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Development of Composites for Bone Repair

Main, KAI; (2013) Development of Composites for Bone Repair. Doctoral thesis , UCL (University College London). Green open access

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Abstract

Current bone repair materials can be too stiff compared to native bone and with insufficient strength for load bearing applications often with brittle fracture behaviour. In addition they can have unacceptably high polymerization shrinkage and decline in strength with time. This thesis describes the development of chemical cure, silica reinforced dimethacrylate composites and discusses their viability as alternatives for bone repair. The intended applications of these composites include hip fracture screw augmentation and vertebroplasty. Characterization and comparison of cement materials was central to this thesis. The handling of the materials was assessed qualitatively via repeated delivery and mixing whilst the rate and degree of cure was determined from Fourier Transform Infrared (FTIR) spectroscopy. This cure data was used with composition to calculate and compare the volumetric shrinkage of materials. Biaxial testing gave the fracture behaviour, flexural strength and Young’s modulus of cements. The properties of several existing bone cement materials (including composite cements Cortoss and Comp06 and PMMA cements Palacos R and Simplex P) were compared using the techniques above. Subsequently a variety of (di)methacrylate monomers, silica fillers and silica and polymer fibres were screened, and monomer and filler systems selected for further testing. The levels of each component in the selected systems were varied systematically and the effects on trends in mechanical properties were quantified. The interaction between level of initiator and the chosen monomer system was investigated and the polymerization reaction described in terms of kinetic theory. It was found that PPG DMA, combined with UDMA and HEMA monomers, and silane treated silica glass particles and fibres could produce materials that cured more extensively than existing bone cements (69 – 97 % methacrylate conversion compared to 86 % and 64 % for Palacos and Cortoss respectively). A PPG DMA composite achieved a flexural strength of 93 MPa that was maintained even after 20 weeks storage in hydrated conditions, unlike Cortoss which declined in strength by 40 % following hydrated storage. Maintenance of good mechanical properties is essential for load bearing applications. This PPG DMA composite had a stiffness of 2.2 GPa, whilst PMMA cements and Cortoss had Young’s moduli 1.6 and 3.4 GPa respectively. Moreover these materials were found to perform well in-vivo in a lapine femoral condyle model.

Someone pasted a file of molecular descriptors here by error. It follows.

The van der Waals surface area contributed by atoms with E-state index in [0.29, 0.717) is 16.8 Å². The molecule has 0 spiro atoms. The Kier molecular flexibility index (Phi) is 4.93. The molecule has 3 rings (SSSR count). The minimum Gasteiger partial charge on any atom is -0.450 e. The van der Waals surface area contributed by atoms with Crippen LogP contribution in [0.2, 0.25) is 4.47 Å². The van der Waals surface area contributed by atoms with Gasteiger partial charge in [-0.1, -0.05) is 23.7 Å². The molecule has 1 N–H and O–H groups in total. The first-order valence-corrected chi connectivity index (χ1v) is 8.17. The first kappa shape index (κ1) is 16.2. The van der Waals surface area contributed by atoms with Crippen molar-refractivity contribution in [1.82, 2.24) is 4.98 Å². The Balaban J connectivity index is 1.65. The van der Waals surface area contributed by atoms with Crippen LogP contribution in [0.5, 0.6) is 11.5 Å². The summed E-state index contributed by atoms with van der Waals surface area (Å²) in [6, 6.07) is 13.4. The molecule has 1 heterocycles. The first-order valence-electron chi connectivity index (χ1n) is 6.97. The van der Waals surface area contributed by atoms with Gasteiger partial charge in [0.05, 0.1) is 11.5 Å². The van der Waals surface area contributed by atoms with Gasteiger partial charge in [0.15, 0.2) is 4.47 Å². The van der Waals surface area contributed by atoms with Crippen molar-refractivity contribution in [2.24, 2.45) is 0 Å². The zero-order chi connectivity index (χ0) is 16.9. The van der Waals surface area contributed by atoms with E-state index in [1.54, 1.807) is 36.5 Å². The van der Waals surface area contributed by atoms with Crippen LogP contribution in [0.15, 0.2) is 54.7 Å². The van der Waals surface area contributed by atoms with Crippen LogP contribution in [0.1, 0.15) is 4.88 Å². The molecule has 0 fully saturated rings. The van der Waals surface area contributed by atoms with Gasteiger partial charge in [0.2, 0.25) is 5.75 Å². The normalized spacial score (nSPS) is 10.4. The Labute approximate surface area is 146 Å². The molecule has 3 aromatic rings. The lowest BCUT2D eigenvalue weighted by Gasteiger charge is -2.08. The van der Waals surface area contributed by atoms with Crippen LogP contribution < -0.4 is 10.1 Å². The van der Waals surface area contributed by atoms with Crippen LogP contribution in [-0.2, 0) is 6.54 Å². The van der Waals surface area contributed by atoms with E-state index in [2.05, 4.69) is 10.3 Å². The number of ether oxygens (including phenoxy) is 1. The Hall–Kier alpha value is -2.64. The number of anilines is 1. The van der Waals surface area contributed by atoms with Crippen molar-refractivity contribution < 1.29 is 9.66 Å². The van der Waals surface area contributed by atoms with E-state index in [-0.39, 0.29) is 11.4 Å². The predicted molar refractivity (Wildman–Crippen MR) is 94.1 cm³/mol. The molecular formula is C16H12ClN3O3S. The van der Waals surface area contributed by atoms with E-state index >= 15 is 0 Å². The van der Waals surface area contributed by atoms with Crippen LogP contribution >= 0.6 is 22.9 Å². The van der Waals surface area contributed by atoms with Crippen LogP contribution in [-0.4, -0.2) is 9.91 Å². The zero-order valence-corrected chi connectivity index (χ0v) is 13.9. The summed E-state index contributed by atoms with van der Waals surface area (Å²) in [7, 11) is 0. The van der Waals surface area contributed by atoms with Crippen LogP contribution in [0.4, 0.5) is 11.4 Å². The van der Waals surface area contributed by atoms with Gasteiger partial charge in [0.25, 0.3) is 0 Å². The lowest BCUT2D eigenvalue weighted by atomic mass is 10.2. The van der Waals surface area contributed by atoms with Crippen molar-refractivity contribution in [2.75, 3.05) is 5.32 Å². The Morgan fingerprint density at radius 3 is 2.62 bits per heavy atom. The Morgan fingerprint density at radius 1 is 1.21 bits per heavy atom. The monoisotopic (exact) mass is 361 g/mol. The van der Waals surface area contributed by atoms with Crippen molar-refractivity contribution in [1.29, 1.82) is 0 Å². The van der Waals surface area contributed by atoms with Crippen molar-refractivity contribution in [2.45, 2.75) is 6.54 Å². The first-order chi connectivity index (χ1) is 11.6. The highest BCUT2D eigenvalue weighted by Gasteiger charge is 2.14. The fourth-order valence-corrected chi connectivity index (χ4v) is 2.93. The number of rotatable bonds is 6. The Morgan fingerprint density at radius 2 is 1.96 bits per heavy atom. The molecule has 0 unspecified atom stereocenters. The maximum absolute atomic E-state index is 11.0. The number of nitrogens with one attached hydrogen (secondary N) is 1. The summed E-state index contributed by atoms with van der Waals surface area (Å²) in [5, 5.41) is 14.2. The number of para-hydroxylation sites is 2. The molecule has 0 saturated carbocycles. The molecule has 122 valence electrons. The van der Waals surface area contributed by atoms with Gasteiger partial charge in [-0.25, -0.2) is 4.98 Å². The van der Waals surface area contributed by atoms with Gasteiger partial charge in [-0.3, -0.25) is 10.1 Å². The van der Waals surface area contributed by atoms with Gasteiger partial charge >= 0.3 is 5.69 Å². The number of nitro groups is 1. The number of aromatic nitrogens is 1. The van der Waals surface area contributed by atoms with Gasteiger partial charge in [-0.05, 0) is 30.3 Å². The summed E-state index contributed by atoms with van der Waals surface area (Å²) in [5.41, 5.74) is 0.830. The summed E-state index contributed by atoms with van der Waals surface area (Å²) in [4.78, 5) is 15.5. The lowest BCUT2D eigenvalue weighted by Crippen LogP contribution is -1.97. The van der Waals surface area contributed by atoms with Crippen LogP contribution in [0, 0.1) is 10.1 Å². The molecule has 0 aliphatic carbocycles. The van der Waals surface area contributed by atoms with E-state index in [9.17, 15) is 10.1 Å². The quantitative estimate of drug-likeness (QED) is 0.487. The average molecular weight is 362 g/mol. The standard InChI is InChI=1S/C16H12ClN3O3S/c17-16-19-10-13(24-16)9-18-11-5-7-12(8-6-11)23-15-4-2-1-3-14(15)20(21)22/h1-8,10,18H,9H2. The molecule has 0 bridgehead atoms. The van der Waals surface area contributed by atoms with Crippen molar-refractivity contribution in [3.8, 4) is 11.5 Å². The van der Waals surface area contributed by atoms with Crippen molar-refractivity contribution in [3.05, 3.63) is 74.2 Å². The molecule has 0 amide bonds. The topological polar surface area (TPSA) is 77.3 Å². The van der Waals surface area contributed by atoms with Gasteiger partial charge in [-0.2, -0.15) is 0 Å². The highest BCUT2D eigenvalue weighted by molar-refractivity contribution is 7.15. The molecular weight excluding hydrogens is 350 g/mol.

Type: Thesis (Doctoral)
Title: Development of Composites for Bone Repair
Open access status: An open access version is available from UCL Discovery
Language: English
Keywords: Bone Cement, Osteoporosis, Dimethacrylate, Vertebroplasty, Biaxial, FTIR
UCL classification: UCL > Provost and Vice Provost Offices
UCL > Provost and Vice Provost Offices > School of Life and Medical Sciences
UCL > Provost and Vice Provost Offices > School of Life and Medical Sciences > Faculty of Medical Sciences
UCL > Provost and Vice Provost Offices > School of Life and Medical Sciences > Faculty of Medical Sciences > Eastman Dental Institute
UCL > Provost and Vice Provost Offices > School of Life and Medical Sciences > Faculty of Medical Sciences > Eastman Dental Institute > Biomaterials and Tissue Eng
URI: https://discovery.ucl.ac.uk/id/eprint/1424408
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